Rooftop Garden - Acoustic Syndicate
INTRO – It’s not quite a comeback for the Cleveland County-based band the Acoustic Syndicate. They hadn’t been in a studio since 2004, they haven’t regularly toured in that time either… but they never quite got all the way out with occasional shows here and there over the last several years. Now they’re back in a big way… new tour, new CD… and again willing to consider the bright lights with the knowledge they can always contentedly return to the farm. George Olsen has this.
The roots of the band the Acoustic Syndicate are certainly deep. The three McMurry’s who front the band… two brothers, one cousin… are fifth generation Cleveland Countiers.
”Cleveland County is the home of Earl Scruggs. He actually worked in the same cotton mill as my grandmother. They worked in the same mill when they were children.”
Those five generations have farmed the same piece of land since the 1700s. In more modern times immigrant labor came in to help work the farm.
“I guess the biggest eye opening experience for me was we were vegetable farmers and we had a lot of immigrant work from Haiti and Jamaica on our farm. They brought Jimmy Cliff and Bob Marley and some ska, and I’d never heard this before in my life.”
So somewhere between Scruggs and ska, that’s where you find the music of the Acoustic Syndicate.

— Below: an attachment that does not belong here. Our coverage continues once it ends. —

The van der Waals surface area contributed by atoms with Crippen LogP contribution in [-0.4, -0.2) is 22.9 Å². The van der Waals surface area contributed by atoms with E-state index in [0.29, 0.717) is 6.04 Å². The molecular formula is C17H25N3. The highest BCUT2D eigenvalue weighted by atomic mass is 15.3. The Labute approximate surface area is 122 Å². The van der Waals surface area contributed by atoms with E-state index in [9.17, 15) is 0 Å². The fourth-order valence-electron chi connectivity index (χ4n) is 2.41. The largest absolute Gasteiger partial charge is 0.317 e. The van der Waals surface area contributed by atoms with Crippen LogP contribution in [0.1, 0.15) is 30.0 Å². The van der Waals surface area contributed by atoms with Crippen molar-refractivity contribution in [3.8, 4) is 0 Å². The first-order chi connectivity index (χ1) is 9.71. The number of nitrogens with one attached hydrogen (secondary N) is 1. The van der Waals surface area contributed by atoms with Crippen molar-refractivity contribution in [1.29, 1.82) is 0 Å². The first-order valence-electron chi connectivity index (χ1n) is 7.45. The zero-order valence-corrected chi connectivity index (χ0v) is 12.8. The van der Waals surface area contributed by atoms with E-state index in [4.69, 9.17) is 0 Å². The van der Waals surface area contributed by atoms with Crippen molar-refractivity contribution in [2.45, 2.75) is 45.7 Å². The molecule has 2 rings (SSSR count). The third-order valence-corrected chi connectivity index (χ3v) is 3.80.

The Acoustic Syndicate is enjoying a revival these days. They’ve been together for 20 years, but in 2004 they were ready to call it quits. They’d shared the stage with such notables as Little Feat and Leftover Salmon, had performed for thousands of fans, and were recording for the well-respected “mid-major” record label Sugar Hill. But they still were working the family farm plus starting families, and those responsibilities were pulling them back home, so in 2004, as Bryon McMurry says, they did what he thought was their final gig.
“We did one last run out to Colorado and the western states and came back home and ended it with a local show at a festival called SmileFest. We played every song we knew that night and stopped at 5:00 am. Walked off the stage into my car, drove an hour home as the sun was coming up. I had a greenhouse full of tomatoes I was growing, 1200 tomato plants and I literally went right back to farming and I thought Acoustic Syndicate was over.”
But they never quite got out. They kept their booking agent, and every so often a call would come in for a good money gig so off the band would go. But if the live performances never quite came to an end, the recording seemed to. They did their last Sugar Hill project in 2004… and then nothing, until the band picked up one of their occasional gigs, this time in Montana, and with travel time came time to talk with cousin Steve.
“Well, I’d had some songs kind of dancing around, it’s kind of a blessing and a curse. You’re thinking about other things and this comes to you, so we’ve got these songs dancing around. Steve, who had historically been the primary songwriter in the band, but I would add too but more so him. I had these songs that were there so over the course of us sitting in Missoula, MT, between Steve and myself we said let’s make another record and see what happens.”